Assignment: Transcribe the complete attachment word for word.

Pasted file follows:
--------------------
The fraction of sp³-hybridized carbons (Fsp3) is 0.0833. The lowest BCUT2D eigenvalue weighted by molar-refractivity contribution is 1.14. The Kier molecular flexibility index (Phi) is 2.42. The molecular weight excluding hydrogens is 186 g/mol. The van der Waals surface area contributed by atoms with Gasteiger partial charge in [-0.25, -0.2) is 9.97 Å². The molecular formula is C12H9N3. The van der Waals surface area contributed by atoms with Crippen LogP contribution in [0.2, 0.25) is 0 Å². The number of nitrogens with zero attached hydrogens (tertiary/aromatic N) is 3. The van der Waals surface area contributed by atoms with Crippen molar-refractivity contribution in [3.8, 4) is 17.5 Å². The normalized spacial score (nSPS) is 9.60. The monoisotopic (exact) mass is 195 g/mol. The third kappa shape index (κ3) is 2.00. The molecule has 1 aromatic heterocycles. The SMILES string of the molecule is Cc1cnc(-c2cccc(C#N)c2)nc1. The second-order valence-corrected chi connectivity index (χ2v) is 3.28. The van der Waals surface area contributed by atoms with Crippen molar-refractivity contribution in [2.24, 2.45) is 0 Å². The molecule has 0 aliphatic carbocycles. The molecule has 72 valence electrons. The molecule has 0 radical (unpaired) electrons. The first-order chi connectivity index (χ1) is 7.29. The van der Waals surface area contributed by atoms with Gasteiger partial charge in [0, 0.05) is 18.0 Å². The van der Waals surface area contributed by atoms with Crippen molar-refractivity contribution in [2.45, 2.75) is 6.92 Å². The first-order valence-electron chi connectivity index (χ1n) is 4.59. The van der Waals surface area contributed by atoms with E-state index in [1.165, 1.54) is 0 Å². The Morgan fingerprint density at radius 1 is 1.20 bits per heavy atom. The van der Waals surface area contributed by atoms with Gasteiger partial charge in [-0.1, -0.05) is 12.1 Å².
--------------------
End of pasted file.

The fraction of sp³-hybridized carbons (Fsp3) is 0.0833. The lowest BCUT2D eigenvalue weighted by molar-refractivity contribution is 1.14. The Kier molecular flexibility index (Phi) is 2.42. The molecular weight excluding hydrogens is 186 g/mol. The van der Waals surface area contributed by atoms with Gasteiger partial charge in [-0.25, -0.2) is 9.97 Å². The molecular formula is C12H9N3. The van der Waals surface area contributed by atoms with Crippen LogP contribution in [0.2, 0.25) is 0 Å². The number of nitrogens with zero attached hydrogens (tertiary/aromatic N) is 3. The van der Waals surface area contributed by atoms with Crippen molar-refractivity contribution in [3.8, 4) is 17.5 Å². The normalized spacial score (nSPS) is 9.60. The monoisotopic (exact) mass is 195 g/mol. The third kappa shape index (κ3) is 2.00. The molecule has 1 aromatic heterocycles. The SMILES string of the molecule is Cc1cnc(-c2cccc(C#N)c2)nc1. The second-order valence-corrected chi connectivity index (χ2v) is 3.28. The van der Waals surface area contributed by atoms with Crippen molar-refractivity contribution in [2.24, 2.45) is 0 Å². The molecule has 0 aliphatic carbocycles. The molecule has 72 valence electrons. The molecule has 0 radical (unpaired) electrons. The first-order chi connectivity index (χ1) is 7.29. The van der Waals surface area contributed by atoms with Gasteiger partial charge in [0, 0.05) is 18.0 Å². The van der Waals surface area contributed by atoms with Crippen molar-refractivity contribution in [2.45, 2.75) is 6.92 Å². The first-order valence-electron chi connectivity index (χ1n) is 4.59. The van der Waals surface area contributed by atoms with E-state index in [1.165, 1.54) is 0 Å². The Morgan fingerprint density at radius 1 is 1.20 bits per heavy atom. The van der Waals surface area contributed by atoms with Gasteiger partial charge in [-0.1, -0.05) is 12.1 Å².